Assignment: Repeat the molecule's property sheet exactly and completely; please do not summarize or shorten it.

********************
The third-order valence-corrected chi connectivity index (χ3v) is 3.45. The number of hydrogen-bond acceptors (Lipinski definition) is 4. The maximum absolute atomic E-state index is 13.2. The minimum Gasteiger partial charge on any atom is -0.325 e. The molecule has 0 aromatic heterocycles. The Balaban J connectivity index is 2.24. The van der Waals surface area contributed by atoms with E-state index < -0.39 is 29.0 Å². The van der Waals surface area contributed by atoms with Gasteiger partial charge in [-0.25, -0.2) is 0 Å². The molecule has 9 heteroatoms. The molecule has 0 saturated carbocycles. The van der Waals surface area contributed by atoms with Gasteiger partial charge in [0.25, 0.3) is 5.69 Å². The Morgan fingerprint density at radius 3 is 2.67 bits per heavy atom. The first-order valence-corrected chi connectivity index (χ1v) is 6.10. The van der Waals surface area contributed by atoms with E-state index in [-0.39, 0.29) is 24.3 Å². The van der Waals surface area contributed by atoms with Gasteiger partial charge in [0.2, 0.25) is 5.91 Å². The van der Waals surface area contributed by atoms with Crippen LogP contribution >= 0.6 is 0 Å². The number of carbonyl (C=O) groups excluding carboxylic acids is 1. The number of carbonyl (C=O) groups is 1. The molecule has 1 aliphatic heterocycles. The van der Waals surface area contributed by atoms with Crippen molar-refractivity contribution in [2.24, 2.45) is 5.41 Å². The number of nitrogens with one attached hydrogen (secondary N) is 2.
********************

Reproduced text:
The third-order valence-corrected chi connectivity index (χ3v) is 3.45. The number of hydrogen-bond acceptors (Lipinski definition) is 4. The maximum absolute atomic E-state index is 13.2. The minimum Gasteiger partial charge on any atom is -0.325 e. The molecule has 0 aromatic heterocycles. The Balaban J connectivity index is 2.24. The van der Waals surface area contributed by atoms with E-state index < -0.39 is 29.0 Å². The van der Waals surface area contributed by atoms with Gasteiger partial charge in [-0.25, -0.2) is 0 Å². The molecule has 9 heteroatoms. The molecule has 0 saturated carbocycles. The van der Waals surface area contributed by atoms with Gasteiger partial charge in [0.25, 0.3) is 5.69 Å². The Morgan fingerprint density at radius 3 is 2.67 bits per heavy atom. The first-order valence-corrected chi connectivity index (χ1v) is 6.10. The van der Waals surface area contributed by atoms with E-state index in [-0.39, 0.29) is 24.3 Å². The van der Waals surface area contributed by atoms with Gasteiger partial charge in [0.2, 0.25) is 5.91 Å². The van der Waals surface area contributed by atoms with Crippen LogP contribution >= 0.6 is 0 Å². The number of carbonyl (C=O) groups excluding carboxylic acids is 1. The number of carbonyl (C=O) groups is 1. The molecule has 1 aliphatic heterocycles. The van der Waals surface area contributed by atoms with Crippen molar-refractivity contribution in [2.24, 2.45) is 5.41 Å². The number of nitrogens with one attached hydrogen (secondary N) is 2.